A group of scientists at the University of Maryland headed by Professor John Fourkas developed a novel method of assembling complicated polymeric and biomolecular structures made of microscopic components, including glass microspheres.
The technique is a combination of multiphoton absorption polymerisation (MAP) and optical tweezers, which allows for braiding and microweaving of the nanoscale components into complicated structures otherwise impossible to build until now. The researchers believe that the new manufacturing technique will allow for miniaturization of medical sensors and various diagnostic devices.
“These materials have opened the door to a suite of new techniques for micro and nanofabrication,” says Fourkas. “For instance, we have been able to perform braiding and weaving with threads that have a diameter that is more than 100 times smaller than that of a human hair.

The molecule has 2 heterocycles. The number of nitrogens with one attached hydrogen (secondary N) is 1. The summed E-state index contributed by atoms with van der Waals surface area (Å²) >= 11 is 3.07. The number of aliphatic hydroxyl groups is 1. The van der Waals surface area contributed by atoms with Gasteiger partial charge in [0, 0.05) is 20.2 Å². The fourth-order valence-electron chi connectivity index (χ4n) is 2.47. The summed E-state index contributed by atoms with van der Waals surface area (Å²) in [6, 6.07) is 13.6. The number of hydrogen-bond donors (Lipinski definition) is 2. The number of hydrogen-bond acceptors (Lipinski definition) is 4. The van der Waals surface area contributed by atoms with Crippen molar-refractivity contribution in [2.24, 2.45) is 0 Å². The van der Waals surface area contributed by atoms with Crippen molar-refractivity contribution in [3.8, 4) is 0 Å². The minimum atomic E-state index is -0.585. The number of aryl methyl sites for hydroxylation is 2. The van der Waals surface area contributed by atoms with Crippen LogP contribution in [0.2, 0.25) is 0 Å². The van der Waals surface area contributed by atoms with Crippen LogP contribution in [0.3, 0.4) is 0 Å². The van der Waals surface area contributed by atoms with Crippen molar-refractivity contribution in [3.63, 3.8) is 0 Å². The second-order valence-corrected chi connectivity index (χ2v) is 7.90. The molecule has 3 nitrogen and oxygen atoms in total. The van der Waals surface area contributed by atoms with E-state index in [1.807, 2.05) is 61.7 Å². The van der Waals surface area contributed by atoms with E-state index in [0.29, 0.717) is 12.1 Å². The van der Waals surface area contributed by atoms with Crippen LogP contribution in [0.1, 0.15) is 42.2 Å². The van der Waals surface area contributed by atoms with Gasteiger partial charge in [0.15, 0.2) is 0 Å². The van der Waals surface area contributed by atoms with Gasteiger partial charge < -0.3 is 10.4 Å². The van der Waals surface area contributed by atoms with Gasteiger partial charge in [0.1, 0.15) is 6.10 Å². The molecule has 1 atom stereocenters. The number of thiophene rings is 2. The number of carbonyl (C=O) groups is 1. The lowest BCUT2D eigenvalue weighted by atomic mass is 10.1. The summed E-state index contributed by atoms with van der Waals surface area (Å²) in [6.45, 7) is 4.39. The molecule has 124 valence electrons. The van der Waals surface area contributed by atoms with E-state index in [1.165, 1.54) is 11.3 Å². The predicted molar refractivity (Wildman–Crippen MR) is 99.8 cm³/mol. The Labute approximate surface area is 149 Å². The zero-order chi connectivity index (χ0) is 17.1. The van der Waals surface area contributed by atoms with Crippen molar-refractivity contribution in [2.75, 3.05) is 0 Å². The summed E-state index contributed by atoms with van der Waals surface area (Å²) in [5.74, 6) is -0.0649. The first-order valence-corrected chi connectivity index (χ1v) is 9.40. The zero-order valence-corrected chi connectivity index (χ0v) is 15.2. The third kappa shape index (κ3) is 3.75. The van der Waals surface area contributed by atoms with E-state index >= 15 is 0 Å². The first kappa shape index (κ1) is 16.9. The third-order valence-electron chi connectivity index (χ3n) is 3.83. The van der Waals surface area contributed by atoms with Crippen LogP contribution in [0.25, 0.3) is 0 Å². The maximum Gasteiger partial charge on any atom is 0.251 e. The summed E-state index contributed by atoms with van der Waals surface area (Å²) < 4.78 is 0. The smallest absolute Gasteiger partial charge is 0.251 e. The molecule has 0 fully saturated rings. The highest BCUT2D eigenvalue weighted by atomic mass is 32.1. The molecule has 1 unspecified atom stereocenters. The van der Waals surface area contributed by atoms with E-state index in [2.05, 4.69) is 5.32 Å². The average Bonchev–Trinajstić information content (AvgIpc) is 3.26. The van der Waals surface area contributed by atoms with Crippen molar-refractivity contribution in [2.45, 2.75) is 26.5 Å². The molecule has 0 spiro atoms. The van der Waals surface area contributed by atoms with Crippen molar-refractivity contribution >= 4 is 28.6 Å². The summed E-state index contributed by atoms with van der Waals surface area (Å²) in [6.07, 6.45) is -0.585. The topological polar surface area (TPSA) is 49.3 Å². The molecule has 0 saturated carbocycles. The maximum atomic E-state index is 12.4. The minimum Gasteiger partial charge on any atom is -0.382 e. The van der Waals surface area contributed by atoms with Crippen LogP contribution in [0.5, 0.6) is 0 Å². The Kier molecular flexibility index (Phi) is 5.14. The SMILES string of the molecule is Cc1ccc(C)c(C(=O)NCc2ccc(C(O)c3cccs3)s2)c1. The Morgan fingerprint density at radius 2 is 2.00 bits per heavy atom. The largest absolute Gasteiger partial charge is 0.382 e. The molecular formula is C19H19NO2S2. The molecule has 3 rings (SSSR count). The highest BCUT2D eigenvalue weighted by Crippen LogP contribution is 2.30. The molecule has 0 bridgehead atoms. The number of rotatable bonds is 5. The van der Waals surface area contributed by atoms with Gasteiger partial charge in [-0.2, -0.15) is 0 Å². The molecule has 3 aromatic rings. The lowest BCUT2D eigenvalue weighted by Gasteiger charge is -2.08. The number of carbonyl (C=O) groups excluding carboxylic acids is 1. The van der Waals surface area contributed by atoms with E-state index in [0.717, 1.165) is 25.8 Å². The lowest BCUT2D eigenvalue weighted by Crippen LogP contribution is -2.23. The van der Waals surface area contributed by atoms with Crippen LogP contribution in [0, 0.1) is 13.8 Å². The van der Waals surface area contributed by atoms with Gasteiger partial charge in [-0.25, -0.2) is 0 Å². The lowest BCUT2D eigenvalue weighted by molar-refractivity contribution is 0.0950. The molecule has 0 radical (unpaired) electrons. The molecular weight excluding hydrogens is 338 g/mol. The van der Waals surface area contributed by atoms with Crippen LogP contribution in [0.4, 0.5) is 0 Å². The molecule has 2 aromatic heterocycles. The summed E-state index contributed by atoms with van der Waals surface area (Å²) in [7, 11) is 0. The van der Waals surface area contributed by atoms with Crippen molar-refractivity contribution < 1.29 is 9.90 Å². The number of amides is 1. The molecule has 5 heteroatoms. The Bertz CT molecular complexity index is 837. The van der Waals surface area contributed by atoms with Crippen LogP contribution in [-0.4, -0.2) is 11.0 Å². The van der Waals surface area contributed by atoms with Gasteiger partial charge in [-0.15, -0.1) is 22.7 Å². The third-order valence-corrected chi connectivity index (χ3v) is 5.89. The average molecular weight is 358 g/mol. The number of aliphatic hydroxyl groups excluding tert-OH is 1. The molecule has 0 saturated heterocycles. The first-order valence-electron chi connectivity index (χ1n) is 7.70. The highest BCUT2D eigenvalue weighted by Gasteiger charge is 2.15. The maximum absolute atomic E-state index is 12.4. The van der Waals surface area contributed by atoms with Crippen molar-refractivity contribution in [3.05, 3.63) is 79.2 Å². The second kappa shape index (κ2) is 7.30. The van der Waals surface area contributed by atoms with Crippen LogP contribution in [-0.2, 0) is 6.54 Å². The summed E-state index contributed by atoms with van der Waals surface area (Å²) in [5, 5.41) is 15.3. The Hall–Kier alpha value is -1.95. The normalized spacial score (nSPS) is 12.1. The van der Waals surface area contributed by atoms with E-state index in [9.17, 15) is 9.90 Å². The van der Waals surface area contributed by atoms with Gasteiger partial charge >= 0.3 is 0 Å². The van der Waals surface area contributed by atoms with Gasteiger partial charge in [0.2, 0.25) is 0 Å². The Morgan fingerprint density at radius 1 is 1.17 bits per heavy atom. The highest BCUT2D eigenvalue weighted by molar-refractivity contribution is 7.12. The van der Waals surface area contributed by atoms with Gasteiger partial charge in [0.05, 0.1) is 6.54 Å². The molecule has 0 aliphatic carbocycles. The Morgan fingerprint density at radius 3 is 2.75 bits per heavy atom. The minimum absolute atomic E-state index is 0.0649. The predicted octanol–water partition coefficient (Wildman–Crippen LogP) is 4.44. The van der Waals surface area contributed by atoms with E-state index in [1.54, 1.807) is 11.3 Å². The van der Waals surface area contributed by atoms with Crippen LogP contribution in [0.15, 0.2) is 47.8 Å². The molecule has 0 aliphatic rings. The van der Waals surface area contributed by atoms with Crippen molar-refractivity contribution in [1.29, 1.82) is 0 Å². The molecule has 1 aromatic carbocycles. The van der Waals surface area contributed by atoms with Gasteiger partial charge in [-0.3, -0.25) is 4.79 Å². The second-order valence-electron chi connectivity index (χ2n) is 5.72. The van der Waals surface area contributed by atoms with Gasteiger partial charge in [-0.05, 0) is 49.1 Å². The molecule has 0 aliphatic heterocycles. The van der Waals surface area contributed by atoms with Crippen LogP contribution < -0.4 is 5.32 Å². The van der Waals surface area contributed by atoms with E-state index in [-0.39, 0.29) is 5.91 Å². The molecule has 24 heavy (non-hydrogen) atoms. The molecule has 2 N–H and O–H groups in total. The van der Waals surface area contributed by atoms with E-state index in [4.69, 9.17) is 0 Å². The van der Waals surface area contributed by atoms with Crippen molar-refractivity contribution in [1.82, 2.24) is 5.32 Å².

One of the exciting aspects of this set of techniques is that it is compatible with a wide range of materials. For instance, we can weave together threads with completely different compositions to create functional microfabrics or build microscopic devices `brick by brick’ with building blocks that have different chemical or physical properties.”
Abstract in Chemical Science: Simultaneous microscale optical manipulation, fabrication and immobilisation in aqueous media…